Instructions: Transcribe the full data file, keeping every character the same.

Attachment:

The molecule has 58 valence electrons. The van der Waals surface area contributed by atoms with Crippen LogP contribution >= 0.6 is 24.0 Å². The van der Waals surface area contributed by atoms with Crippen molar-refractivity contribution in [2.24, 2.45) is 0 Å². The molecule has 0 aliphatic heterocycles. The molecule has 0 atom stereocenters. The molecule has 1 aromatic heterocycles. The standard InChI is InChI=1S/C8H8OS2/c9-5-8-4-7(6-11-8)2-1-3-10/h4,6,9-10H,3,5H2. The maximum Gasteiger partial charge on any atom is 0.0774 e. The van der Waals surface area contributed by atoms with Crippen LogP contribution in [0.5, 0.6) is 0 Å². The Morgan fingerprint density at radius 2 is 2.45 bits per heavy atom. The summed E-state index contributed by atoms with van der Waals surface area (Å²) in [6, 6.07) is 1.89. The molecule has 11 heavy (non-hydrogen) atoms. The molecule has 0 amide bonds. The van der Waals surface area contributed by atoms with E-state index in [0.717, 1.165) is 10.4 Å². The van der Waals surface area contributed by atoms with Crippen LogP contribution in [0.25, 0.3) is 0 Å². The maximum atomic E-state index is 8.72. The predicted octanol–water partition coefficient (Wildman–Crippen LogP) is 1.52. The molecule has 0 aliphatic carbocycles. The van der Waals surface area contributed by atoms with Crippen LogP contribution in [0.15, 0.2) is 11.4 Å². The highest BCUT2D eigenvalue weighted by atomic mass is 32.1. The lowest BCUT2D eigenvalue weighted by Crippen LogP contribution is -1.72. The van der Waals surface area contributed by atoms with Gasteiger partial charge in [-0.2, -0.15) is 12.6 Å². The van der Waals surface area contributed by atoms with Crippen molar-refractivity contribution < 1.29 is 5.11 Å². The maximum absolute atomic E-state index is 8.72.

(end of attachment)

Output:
The molecule has 58 valence electrons. The van der Waals surface area contributed by atoms with Crippen LogP contribution >= 0.6 is 24.0 Å². The van der Waals surface area contributed by atoms with Crippen molar-refractivity contribution in [2.24, 2.45) is 0 Å². The molecule has 0 aliphatic heterocycles. The molecule has 0 atom stereocenters. The molecule has 1 aromatic heterocycles. The standard InChI is InChI=1S/C8H8OS2/c9-5-8-4-7(6-11-8)2-1-3-10/h4,6,9-10H,3,5H2. The maximum Gasteiger partial charge on any atom is 0.0774 e. The van der Waals surface area contributed by atoms with Crippen LogP contribution in [0.5, 0.6) is 0 Å². The Morgan fingerprint density at radius 2 is 2.45 bits per heavy atom. The summed E-state index contributed by atoms with van der Waals surface area (Å²) in [6, 6.07) is 1.89. The molecule has 11 heavy (non-hydrogen) atoms. The molecule has 0 amide bonds. The van der Waals surface area contributed by atoms with E-state index in [0.717, 1.165) is 10.4 Å². The van der Waals surface area contributed by atoms with Crippen LogP contribution in [0.25, 0.3) is 0 Å². The maximum atomic E-state index is 8.72. The predicted octanol–water partition coefficient (Wildman–Crippen LogP) is 1.52. The molecule has 0 aliphatic carbocycles. The van der Waals surface area contributed by atoms with Crippen LogP contribution in [0.15, 0.2) is 11.4 Å². The highest BCUT2D eigenvalue weighted by atomic mass is 32.1. The lowest BCUT2D eigenvalue weighted by Crippen LogP contribution is -1.72. The van der Waals surface area contributed by atoms with Gasteiger partial charge in [-0.2, -0.15) is 12.6 Å². The van der Waals surface area contributed by atoms with Crippen molar-refractivity contribution < 1.29 is 5.11 Å². The maximum absolute atomic E-state index is 8.72.